“Don’t know why you care how I make my money,” my daughter Poppy said during a quarrel about spending cash, hard work and the injustices my wife and I endured under parents whose version of a surprise party consisted of signing you up for jobs you never asked for.
Poppy has as many reasons to earn “dollar, dollar bills” as I did when I was sixteen, though I didn’t think I had a say in whether I should pump gas at a station where the manager sold pills or referee soccer games in front of angry fathers who didn’t consider it abuse if it wasn’t their child.
Calling our break with Poppy a truce would be misleading, so after we all stopped yelling, I walked outside to marvel at the thin sheet of water leaking (flowing would be misleading, too) down the Santa Fe River. The value of summer jobs still hung in my mind and, as I absentmindedly yanked some grass from between two stairs, I thought of the first day I worked the lawn crew for Steve Kidney’s landscaping company 30 years ago. My best friend Arnold’s older sister had dated Steve, so he nicely hired us on. Steve’s business was split into two crews: landscaping and lawns. On most days, Arnold and I rode landscaping, which offered harder but more varied work that included boulders, ticks, and an assembly of tools, both human and manufactured. Lawns, the veterans said, was easier on your back but more monotonous, which is why they had two supposedly crazy men running that crew.
Lex was a short, portly man with a messy beard and crackly laugh who reminded me of prospectors I saw in Westerns. He drove the rumbling truck, large enough to hold all the mowers, attachments and tanks of gas and oil. Sitting shotgun was Mark, a Vietnam vet whose moods would change in ways that made me feel unsteady. One minute he’d be laughing about something Lex had said (and I did not understand), and the next he’d stare right through me. I sat on the hump in the middle, the gear-grinding stick-shift rattling between my legs. At the first house, I was taught to set the planks that served as a makeshift ramp for the heavy John Deere mowers. Lex and Mark piloted those huge oily machines, their width extended by attachable rotating wing cutters. My job was simple: trim. I pushed a crappy mower over roots and along driveways, places where it was deemed too difficult for the Deeres to maneuver. So while the two men kept flawless seams on the acres of dew-soaked turf, my shins were peppered by wood chips and gravel.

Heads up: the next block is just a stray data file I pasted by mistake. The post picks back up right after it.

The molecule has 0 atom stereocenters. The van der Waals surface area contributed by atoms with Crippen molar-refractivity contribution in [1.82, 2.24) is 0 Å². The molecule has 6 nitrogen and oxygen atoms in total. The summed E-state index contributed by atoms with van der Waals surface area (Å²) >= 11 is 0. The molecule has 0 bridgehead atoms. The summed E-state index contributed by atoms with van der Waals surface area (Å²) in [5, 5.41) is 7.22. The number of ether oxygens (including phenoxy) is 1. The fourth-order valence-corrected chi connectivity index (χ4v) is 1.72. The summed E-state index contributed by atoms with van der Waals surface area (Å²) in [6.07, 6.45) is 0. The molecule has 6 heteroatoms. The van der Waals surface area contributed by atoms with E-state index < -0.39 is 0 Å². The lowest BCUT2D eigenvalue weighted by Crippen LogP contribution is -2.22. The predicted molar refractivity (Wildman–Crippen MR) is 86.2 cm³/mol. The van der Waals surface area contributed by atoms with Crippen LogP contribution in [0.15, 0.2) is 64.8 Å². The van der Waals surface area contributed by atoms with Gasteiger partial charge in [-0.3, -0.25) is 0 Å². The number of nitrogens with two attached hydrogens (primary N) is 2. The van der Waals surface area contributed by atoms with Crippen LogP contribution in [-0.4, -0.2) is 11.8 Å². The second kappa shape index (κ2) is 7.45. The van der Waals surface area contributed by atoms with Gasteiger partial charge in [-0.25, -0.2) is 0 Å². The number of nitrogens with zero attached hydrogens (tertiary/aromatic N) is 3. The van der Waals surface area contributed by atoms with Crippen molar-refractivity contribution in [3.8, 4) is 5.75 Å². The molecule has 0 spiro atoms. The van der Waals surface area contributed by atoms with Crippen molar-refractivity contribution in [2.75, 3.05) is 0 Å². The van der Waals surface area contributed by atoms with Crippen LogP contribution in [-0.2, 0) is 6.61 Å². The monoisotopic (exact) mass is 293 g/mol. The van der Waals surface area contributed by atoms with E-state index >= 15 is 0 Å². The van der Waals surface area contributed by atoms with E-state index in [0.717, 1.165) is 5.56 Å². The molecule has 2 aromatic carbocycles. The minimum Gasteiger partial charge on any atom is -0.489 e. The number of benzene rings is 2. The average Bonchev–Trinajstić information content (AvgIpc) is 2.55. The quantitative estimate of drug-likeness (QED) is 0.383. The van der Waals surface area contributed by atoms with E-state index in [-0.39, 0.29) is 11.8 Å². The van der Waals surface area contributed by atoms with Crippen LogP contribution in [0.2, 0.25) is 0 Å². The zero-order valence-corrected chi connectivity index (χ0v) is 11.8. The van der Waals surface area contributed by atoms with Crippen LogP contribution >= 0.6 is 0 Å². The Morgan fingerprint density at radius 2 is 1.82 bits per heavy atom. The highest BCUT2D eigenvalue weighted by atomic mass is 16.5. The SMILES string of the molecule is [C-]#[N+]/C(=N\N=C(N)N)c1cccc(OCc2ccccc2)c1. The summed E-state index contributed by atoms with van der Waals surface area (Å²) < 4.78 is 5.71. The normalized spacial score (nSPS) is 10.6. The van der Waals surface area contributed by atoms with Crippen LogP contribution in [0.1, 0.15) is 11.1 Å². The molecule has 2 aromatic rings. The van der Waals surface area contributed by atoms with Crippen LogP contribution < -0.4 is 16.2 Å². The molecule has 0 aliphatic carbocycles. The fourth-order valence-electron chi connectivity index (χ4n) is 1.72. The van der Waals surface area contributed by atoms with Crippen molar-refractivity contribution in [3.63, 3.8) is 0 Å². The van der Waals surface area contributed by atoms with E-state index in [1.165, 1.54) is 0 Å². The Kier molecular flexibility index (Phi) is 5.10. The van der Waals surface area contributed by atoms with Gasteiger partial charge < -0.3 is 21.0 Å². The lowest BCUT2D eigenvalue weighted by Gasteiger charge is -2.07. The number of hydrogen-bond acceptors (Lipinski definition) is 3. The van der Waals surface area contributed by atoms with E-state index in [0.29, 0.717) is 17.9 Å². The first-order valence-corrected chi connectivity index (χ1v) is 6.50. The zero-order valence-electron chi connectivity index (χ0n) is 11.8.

After the first house, Lex said we needed to make a pit stop. He pulled the truck up to a small liquor store in Fairfield. Mark trotted out with a six-pack of Mickey’s Big Mouth, a half-dozen squat green bottles of malt liquor. It was 9:30 in the morning, and we were already sweating. Mark pulled two tabs and hung them on a line strung across the roof of the truck along with countless others.
“Big Mouths for big mouths,” Lex said, draining his beer in one go.
“Giddy up,” Mark said and followed suit.
Both men tucked their glassware under the seat where it would rattle around all day. In my memory, that day was long and hot with the kind of humidity that Poppy has never experienced. Each house we visited seemed to grow in acreage. The two men had been servicing these clients for so long that they knew without the aid of a watch exactly how many minutes every house should take. When my mower stalled after overheating, they showed me that when you dip a spark plug in gasoline, it can help encourage a reluctant motor.
I don’t know how that day on the lawn crew shaped me as a man or what I’d tell Poppy about such lines of work, but I do remember shutting off the motors on the last house. It was after five, and the homeowners weren’t due back from wherever the hell they were until the weekend. Sticky from sweat and covered in dirt, oil and lawn clippings, my arms ached in anticipation of loading the winged beasts back into the truck bed. Lex and Mark stood on the other side of a clear swimming pool where the pure grass grew like a putting green. The machines ticked as their engines cooled down.
“Shall we?” Lex asked Mark, calling his partner a nickname that my memory lost.
“Indeed, maestro,” Mark said.
Both men stripped off their stained jeans, work shirts, and boxers. Together, they leapt into the coolness of the water.
“Come on, kid,” they yelled, waving me in. Wish I could say that I joined them.